Locus of the effect of temporal preparation: evidence from the lateralized readiness potential

Psychophysiology. 2003 Jul;40(4):597-611. doi: 10.1111/1469-8986.00061.


It is well established that reaction time (RT) is shorter when a response signal is preceded by a warning signal, because the warning signal causes the participant to prepare for the upcoming response. A review of chronometric and psychophysiological studies reveals the prevailing view that this temporal preparation operates mainly at a motor level speeding up rather late processes. To assess the locus of this preparation effect, we conducted two experiments employing the lateralized readiness potential (LRP). Contrary to this prevailing view, the results of both experiments clearly indicate that temporal preparation enhances the processing speed of relatively early processes, because a manipulation of temporal uncertainty affected RT, the P300 latency, and the stimulus-to-LRP interval but not the LRP-to-keypress interval.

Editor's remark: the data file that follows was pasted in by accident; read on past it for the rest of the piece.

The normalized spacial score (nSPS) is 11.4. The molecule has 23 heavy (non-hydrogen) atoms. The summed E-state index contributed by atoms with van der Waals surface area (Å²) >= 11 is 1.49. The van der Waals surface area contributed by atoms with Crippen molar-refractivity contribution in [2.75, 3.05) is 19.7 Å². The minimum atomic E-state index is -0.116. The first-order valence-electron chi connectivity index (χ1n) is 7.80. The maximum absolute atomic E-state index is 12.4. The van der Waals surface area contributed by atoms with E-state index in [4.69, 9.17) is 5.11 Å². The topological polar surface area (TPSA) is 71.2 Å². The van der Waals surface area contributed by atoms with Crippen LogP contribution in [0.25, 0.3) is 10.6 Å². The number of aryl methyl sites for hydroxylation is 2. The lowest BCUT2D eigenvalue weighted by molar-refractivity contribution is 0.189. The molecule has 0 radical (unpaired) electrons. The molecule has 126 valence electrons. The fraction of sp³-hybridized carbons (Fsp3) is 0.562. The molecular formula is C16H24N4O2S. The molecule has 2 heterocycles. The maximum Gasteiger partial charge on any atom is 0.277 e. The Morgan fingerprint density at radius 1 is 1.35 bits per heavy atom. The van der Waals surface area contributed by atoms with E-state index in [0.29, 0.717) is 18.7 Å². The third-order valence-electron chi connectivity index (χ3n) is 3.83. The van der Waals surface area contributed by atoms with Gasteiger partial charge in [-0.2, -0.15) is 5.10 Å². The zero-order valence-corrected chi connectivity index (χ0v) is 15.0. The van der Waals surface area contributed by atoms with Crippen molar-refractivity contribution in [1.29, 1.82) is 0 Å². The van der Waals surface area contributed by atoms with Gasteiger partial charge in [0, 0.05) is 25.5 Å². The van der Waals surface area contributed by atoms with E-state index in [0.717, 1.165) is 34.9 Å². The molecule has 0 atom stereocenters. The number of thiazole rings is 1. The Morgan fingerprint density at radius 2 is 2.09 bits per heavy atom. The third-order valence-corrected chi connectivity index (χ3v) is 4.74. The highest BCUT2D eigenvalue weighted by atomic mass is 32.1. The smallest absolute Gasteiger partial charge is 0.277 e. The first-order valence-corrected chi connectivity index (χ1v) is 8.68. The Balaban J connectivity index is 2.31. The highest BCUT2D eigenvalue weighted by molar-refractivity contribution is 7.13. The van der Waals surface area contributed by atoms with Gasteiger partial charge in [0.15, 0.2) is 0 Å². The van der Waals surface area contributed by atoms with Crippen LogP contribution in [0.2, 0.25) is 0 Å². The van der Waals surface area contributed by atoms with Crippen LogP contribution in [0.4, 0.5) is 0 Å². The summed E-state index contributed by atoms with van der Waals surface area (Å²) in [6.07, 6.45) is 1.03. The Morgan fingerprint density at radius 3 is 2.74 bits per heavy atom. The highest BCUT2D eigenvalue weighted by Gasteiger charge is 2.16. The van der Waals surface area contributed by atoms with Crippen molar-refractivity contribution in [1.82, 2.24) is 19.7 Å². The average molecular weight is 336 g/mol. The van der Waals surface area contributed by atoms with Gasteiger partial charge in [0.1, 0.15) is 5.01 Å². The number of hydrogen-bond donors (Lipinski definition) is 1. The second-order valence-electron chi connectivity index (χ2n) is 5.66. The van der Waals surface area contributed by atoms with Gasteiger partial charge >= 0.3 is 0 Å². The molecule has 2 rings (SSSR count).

Publication types

  • Clinical Trial
  • Research Support, Non-U.S. Gov't

MeSH terms

  • Adult
  • Electroencephalography
  • Electrooculography
  • Electrophysiology
  • Event-Related Potentials, P300 / physiology
  • Female
  • Functional Laterality / physiology*
  • Humans
  • Male
  • Reaction Time / physiology*